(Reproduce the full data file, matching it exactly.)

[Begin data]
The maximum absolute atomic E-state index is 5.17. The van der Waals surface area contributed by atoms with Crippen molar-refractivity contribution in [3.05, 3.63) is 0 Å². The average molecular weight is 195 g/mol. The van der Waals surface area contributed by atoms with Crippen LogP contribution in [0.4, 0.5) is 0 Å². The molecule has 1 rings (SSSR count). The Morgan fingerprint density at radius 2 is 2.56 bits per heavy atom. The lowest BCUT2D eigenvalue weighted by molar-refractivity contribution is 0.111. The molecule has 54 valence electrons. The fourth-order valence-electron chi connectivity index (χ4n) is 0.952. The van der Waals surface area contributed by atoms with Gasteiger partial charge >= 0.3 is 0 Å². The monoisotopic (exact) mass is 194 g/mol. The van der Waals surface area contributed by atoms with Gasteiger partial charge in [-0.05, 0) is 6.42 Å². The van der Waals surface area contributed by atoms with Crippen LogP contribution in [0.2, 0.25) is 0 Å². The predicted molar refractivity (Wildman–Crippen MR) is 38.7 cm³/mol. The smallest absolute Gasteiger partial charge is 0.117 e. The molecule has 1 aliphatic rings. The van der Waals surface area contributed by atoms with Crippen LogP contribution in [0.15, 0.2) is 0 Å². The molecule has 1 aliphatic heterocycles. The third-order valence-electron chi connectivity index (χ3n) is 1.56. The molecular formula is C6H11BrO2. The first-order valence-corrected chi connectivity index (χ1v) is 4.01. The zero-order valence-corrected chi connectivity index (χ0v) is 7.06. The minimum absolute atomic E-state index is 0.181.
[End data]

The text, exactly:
The maximum absolute atomic E-state index is 5.17. The van der Waals surface area contributed by atoms with Crippen molar-refractivity contribution in [3.05, 3.63) is 0 Å². The average molecular weight is 195 g/mol. The van der Waals surface area contributed by atoms with Crippen LogP contribution in [0.4, 0.5) is 0 Å². The molecule has 1 rings (SSSR count). The Morgan fingerprint density at radius 2 is 2.56 bits per heavy atom. The lowest BCUT2D eigenvalue weighted by molar-refractivity contribution is 0.111. The molecule has 54 valence electrons. The fourth-order valence-electron chi connectivity index (χ4n) is 0.952. The van der Waals surface area contributed by atoms with Gasteiger partial charge >= 0.3 is 0 Å². The monoisotopic (exact) mass is 194 g/mol. The van der Waals surface area contributed by atoms with Gasteiger partial charge in [-0.05, 0) is 6.42 Å². The van der Waals surface area contributed by atoms with Crippen LogP contribution in [0.2, 0.25) is 0 Å². The predicted molar refractivity (Wildman–Crippen MR) is 38.7 cm³/mol. The smallest absolute Gasteiger partial charge is 0.117 e. The molecule has 1 aliphatic rings. The van der Waals surface area contributed by atoms with Crippen LogP contribution in [0.15, 0.2) is 0 Å². The molecule has 1 aliphatic heterocycles. The third-order valence-electron chi connectivity index (χ3n) is 1.56. The molecular formula is C6H11BrO2. The first-order valence-corrected chi connectivity index (χ1v) is 4.01. The zero-order valence-corrected chi connectivity index (χ0v) is 7.06. The minimum absolute atomic E-state index is 0.181.